Setrakian’s business then began to blossom with cookies, landing a deal with Trader Joe’s, a relationship that continues 18 years later. But throughout Setrakian’s years of supplying retailers and restaurants with her tasty treats, she harkened back to her freshman year in college, when she spent the summer taking classes at Columbia University and selling cookies at the Henri Bendel store.

“I found an old journal from then and I had written about how all I wanted was to have my own little bakery,” she said.

She started looking in Mill Valley about five years ago and learned that Lester Hubbard, the owner of Valley Security & Tool at 34 Miller, was looking to close and sell the building. She wasn’t able to ink a deal with him then, but signed a lease with eventual buyer the Keil Estate Company a year and a half ago.

Since then, Setrakian has dealt with all sorts of delays, most of which involve the remodel required to transition from a locksmith to a commercial kitchen and the permitting to do so. Paying rent on the space for 18 months without revenue coming in from it also created some financial hiccups along the way, Setrakian said.

“This is my first storefront – it’s finally happening,” she said. “We’re just really excited to get started. It’s been crazy.”

Setrakian said customers can expect most of her signature items, from pecan tortes and an array of cookies to foccaccia bread and croissants and scones. The menu will grow over time, she said.

“I love doing so many things that I’m having to reel myself in a little bit,” she said with a laugh.

The 411: Beth’s Community Kitchen is at 34 Miller Ave. in downtown Mill Valley. It’s open today from 11 a.m. to 4 p.m. and expanding to 7 a.m.-6 p.m. next week. Open everyday except Tuesday.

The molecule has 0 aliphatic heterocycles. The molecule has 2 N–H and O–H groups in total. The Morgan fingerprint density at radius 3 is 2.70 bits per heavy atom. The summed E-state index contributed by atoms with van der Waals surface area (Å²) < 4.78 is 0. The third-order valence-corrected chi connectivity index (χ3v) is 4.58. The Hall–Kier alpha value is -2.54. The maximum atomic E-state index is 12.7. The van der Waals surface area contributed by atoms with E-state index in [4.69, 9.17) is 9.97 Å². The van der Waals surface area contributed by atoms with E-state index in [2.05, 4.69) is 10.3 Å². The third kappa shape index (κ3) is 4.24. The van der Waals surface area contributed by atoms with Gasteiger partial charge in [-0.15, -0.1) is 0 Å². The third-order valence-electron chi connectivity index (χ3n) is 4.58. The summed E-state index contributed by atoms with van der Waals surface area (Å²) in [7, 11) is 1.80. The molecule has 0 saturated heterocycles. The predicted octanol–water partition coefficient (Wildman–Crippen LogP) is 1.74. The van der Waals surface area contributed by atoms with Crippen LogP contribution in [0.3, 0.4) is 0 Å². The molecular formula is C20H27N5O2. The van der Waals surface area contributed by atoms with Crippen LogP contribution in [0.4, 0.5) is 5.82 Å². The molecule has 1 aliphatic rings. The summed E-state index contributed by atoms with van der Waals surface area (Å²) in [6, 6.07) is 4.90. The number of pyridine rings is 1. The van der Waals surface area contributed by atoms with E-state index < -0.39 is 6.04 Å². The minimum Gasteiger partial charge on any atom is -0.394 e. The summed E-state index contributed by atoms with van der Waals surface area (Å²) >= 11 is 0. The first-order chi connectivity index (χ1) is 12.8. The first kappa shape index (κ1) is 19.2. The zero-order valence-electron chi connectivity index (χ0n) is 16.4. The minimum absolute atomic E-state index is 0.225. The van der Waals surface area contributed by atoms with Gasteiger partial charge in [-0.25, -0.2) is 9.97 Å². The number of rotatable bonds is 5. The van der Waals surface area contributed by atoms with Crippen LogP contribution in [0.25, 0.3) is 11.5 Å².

Lisa B December 09, 2011 at 12:28 AM
Why is it called "Community Kitchen?" Doesn't that usually mean it's a nonprofit that serves the hungry? Or a place where the community can come to cook? Just curious, as the article makes it sound as if it's just a bakery (albeit a tasty one). Maybe I missed something?
Old Mill neighbor December 13, 2011 at 01:41 AM
I am so glad this woman is finally able to open! Paying rent for 18 months while dealing with the City of Mill Valley is preposterous!
L. Haugen December 13, 2011 at 05:10 PM
Yeah! Congratulations Beth!! 18 months of no rent and dealing with the city can be slow pain here but I know A LOT of people have been waiting for you to open! It's been a LONG time since we've had a proper bakery in this town. (Where Small Shed is now). The article mentioned another bakery...who are they meaning? Champagne? But that's a chain and not really made fresh in town is it? Anyways! WELCOME to MILL VALLEY!! Can't wait to come support you!!
kim juarez December 13, 2011 at 06:43 PM
So excited to have a bakery in town and woman-owned, even better! Look forward to bringing my family for some treats. I do have to agree with the woman above, community kitchen sounds like a place to feed the homeless, which is great too but not sure that is her goal. How about Beth's Bakery. Simple & perfect.